I took periostat for 4 full months before going on full dose. Periostat did help but not much, full dose really kicked back the redness on my forehead.

    I am not sure if they are supressing the data per se, it came out of their clinical trials and had to be forwarded to the FDA. You will note that the study they released for publication pitted 40 mg/day against 100/mg a day (nott 200/mg which is considered the starting dosage for initially treating rosacea). Similarly when the study was repeated "independently" (I am cynical) they also pitted 40 vs. 100 per day. In short they have choosen not to release a study for publication and peer review with this data. I am sure that the FIA allows access to it through the FDA some how but I don't know who could be bothered to actually apply.

    Like the antibiotics no one knows necessarily why low dose accutane works for Rosacea but it is theorized that its potent anti-inflammatory action on the skin (it is I beleive the most powerful anti-inflmmatory for the skin that is available) is the reason. It supresses p&p's, and is supposed to lessen inflammation and therefore ameliorate other symptoms as well such as redness, itching, scaling, etc. Some people have posted about how low dose accutane actually reversed their early stage rhinophyma, now that's an anti-inflammatory.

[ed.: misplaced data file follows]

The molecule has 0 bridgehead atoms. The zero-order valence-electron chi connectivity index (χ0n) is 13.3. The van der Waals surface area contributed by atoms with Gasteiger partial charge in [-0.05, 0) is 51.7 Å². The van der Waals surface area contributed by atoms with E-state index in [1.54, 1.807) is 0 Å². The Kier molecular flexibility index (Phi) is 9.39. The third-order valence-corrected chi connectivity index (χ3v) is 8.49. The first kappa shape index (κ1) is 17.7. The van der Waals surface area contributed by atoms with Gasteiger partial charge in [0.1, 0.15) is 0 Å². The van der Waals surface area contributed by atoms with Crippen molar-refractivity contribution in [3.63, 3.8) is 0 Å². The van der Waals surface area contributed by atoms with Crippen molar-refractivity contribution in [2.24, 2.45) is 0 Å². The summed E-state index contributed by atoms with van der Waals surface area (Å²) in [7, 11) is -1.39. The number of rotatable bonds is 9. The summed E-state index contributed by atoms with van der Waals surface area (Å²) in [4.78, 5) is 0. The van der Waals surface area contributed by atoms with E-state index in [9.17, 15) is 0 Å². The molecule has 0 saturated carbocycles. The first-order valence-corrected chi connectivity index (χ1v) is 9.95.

"Get busy living or get busy dying."

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    Senior Member TheMediumDog's Avatar
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    Default

    Thanks again.

    I'm not completely clear what you're saying re. the study trials. That they omitted to release data for 40mg v 200mg (but just versus 100mg); is that right?

    4 months is certainly long enough, so that answers that thought.

    My interest is piqued in low-dose accutane. I actually went so far as to obtain some 10mg tabs from Turkey ('genuine Roche') a while back. But I always quake in fear in front of 'tane. Its reputation is vicious.

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    Senior Member J-Mill's Avatar
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    Default Sorry

    Quote Originally Posted by TheMediumDog View Post
    Thanks again.

    I'm not completely clear what you're saying re. the study trials. That they omitted to release data for 40mg v 200mg (but just versus 100mg); is that right?

    4 months is certainly long enough, so that answers that thought.

    My interest is piqued in low-dose accutane. I actually went so far as to obtain some 10mg tabs from Turkey ('genuine Roche') a while back. But I always quake in fear in front of 'tane. Its reputation is vicious.
    What I meant was that during their phase trials testing first periostat and then the time released version of 40 mg doxy that they would come to call Oracea they collected data about the comparative success of using that dose versus 200 mg/day but did not submit that for publication because it was not as positive as 100 mg/day data (where they saw no change).

    This is what I am told, I have no first hand knowledge of this.

    If you are going to take it just make sure you check the expiry date, I think it normally sells with about a one year shelf life left.
    "Get busy living or get busy dying."